Theresa May to resign as UK Prime Minister
Jeremy Corbyn, the leader of the opposition Labour Party, has already called for a general election. "Whoever becomes the new Tory leader must let the people decide our country’s future, through an immediate General Election," he said.
While calling for an election in the immediate aftermath of a prime minister's resignation is hardly radical, the fact that Labour believes the best way to decide the country's future is through a general election and not a second referendum is worth noting.
Corbyn has for months been under pressure from his party to clarify if he would formally back a second vote – in which Remain would be an option for voters.
Labour has been on election footing for some time and advisors have been privately saying that pushing the government to an election is their priority.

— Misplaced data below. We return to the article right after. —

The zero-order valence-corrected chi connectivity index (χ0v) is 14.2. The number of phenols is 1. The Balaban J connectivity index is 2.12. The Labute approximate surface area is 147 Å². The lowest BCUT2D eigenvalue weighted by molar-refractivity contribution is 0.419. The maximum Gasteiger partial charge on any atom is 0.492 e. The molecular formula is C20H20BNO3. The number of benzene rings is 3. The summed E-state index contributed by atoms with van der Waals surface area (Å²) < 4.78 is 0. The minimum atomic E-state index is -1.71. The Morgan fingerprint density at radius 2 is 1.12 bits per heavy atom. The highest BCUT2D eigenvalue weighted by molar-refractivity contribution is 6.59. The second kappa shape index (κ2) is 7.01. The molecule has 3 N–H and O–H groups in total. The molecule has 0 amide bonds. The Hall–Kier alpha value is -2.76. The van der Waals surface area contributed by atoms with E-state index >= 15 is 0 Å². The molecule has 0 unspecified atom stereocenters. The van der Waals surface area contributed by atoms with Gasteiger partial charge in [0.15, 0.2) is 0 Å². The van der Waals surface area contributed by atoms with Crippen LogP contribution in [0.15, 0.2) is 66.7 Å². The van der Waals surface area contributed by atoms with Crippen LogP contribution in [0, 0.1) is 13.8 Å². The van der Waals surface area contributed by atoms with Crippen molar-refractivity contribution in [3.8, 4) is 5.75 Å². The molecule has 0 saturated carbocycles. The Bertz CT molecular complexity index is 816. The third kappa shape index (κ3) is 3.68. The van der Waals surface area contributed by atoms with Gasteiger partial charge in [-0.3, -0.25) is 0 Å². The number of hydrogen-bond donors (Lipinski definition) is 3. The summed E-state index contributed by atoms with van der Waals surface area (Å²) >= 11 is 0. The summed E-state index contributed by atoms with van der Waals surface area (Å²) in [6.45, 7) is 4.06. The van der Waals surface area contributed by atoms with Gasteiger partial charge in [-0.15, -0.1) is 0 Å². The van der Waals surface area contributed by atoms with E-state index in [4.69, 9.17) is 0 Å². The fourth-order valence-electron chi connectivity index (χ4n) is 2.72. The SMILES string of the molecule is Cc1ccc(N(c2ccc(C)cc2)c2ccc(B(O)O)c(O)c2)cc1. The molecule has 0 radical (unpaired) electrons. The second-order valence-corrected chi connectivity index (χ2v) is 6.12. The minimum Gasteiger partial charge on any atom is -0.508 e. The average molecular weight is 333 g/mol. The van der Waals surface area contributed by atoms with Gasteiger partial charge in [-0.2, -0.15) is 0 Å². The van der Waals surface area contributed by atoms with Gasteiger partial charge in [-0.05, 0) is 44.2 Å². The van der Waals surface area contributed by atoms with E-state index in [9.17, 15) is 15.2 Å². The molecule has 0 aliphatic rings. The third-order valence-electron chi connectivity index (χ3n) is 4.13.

But while Labour is clearly confident that while the Conservative chaos is a huge opportunity, it's far from clear that an election now wouldn't return another hung parliament – in which no party has a majority.
Labour's plan to bounce the country into an election might be a clever plot to make short-term immediate gains. But the consequences of a lengthy election campaign have an all-too-familiar whiff. Getting into the weeds of a national campaign will allow both parties to pretend Brexit isn't happening, which is sort of how we ended up in this mess in the first place.
Bookmakers have seen a flurry of betting on the UK's next prime minister, in the minutes since Theresa May confirmed her resignation.